Reminisce with Us on Tech-Free Summers as a Kid

Lost on coming up with tech-free summer activities for your child? We definitely were, so we enlisted some of the BulliPatrol team to reminisce about what they used to do over the summer before technology was as popular as it is today. You can read through our team’s Q&A to spark some ideas and get to know the people that are on a mission to stop the mean behind the screen!

allisonmook1.jpg

Allison Mook Founder and VP Client Services

1. What was your childhood equivalent of a cell phone? Were you ‘addicted’ to it?

I can easily say that board games were the equivalent to at least an iPad or other kind of digital entertainment. I’m not sure if “addicted” is the right word, but we would have Monopoly tournaments that would go on for days!  As a family, we would spend our evenings playing Boggle or Scrabble. My mom was an English Professor, so you can imagine how frustrating it was for all of us to play these word games with her.
 
 

 

2. When you think of long summer days as a kid, what memories strike you the most? Why are they so striking?                                                                                                                              

In the 4th grade, a new neighbor moved in and instantly became my best friend.  She was two years older than me, but we were so similar in personality and maturity level that you would never know there was an age difference. Every summer morning, we were perched in front of her TV, watching Ultraman!
It was produced in Japan and had really bad English voice-over editing, but we loved it no matter what. From there, we’d head down to the lake, fishing poles in one hand and a loaf of bread in the other. It didn’t matter if we caught anything, we just enjoyed knowing that we had the freedom to roam.
 
3. What did you do when you were bored? Were there times when you had to suffer boredom because there was so little to do?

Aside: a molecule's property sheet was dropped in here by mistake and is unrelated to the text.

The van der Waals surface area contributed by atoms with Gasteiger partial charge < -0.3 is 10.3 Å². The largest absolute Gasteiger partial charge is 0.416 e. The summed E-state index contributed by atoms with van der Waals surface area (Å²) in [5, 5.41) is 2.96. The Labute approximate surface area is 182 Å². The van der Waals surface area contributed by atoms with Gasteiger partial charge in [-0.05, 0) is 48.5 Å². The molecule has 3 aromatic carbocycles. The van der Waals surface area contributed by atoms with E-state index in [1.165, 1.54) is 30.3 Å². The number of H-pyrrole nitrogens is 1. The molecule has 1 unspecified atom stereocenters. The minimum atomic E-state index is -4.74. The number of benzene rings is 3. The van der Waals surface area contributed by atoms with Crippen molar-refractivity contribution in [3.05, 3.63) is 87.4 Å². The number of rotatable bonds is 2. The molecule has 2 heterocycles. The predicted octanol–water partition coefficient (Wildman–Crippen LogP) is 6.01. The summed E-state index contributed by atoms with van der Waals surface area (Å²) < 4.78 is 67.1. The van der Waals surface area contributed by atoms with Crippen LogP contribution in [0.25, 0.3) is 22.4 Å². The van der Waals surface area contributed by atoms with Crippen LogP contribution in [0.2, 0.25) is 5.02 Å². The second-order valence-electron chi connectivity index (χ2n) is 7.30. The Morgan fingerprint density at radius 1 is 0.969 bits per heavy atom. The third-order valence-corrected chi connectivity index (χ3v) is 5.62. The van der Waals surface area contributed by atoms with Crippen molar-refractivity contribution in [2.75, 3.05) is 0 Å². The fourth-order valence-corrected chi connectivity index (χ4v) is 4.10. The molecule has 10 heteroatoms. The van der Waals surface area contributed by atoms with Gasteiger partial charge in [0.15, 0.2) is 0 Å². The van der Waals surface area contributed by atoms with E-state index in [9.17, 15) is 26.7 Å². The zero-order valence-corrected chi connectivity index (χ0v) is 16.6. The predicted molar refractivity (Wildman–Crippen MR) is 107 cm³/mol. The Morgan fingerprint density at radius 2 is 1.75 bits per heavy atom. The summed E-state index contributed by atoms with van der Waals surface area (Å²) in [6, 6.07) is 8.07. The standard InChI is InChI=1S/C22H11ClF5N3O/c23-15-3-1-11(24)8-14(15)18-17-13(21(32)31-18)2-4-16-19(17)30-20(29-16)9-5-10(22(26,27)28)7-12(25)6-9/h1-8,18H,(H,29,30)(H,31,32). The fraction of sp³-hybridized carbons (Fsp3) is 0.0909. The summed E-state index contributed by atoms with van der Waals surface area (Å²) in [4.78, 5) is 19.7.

I honestly don’t remember ever being bored. If I got tired of swimming, I would go fishing. Once I was tired of fishing, I would go for a bike ride or walk to one of my friend’s houses to play. One summer, my neighbor’s mom and brother were in town for the summer, so they taught me how to Macrame. There was always something to do both inside and out.

Alanna+Headsot+Edited.jpg

Alanna Johns Creative Lead

1. What was your childhood equivalent of a cell phone? Were you ‘addicted’ to it?

The number one thing that I could not go anywhere without as a kid was a sketchbook. I have many sketchbooks that I filled out as a kid because I was addicted to drawing. I would spend hours on end just creating my own characters, stories and doodles. To this day, I’m still addicted to drawing but it just transferred from traditional paper and pencil to digital art using Adobe Illustrator and Sketchbook Pro.
 
2. When you think of long summer days as a kid, what memories strike you the most? Why are they so striking?

In my elementary school years, I lived near Pensacola, Florida. Summers were miserably hot and the beaches were filled with tourists. Luckily, my parents owned a piece of land next to our house full of shady, tall trees. My sister, a few of our neighbors, and I used to play in that little “forest” everyday, playing pretend dinosaurs and creating forts made out of branches. I remember my mom forcing us to wear long sleeves and jeans because we would always scratch ourselves climbing trees and get swarmed by mosquitos.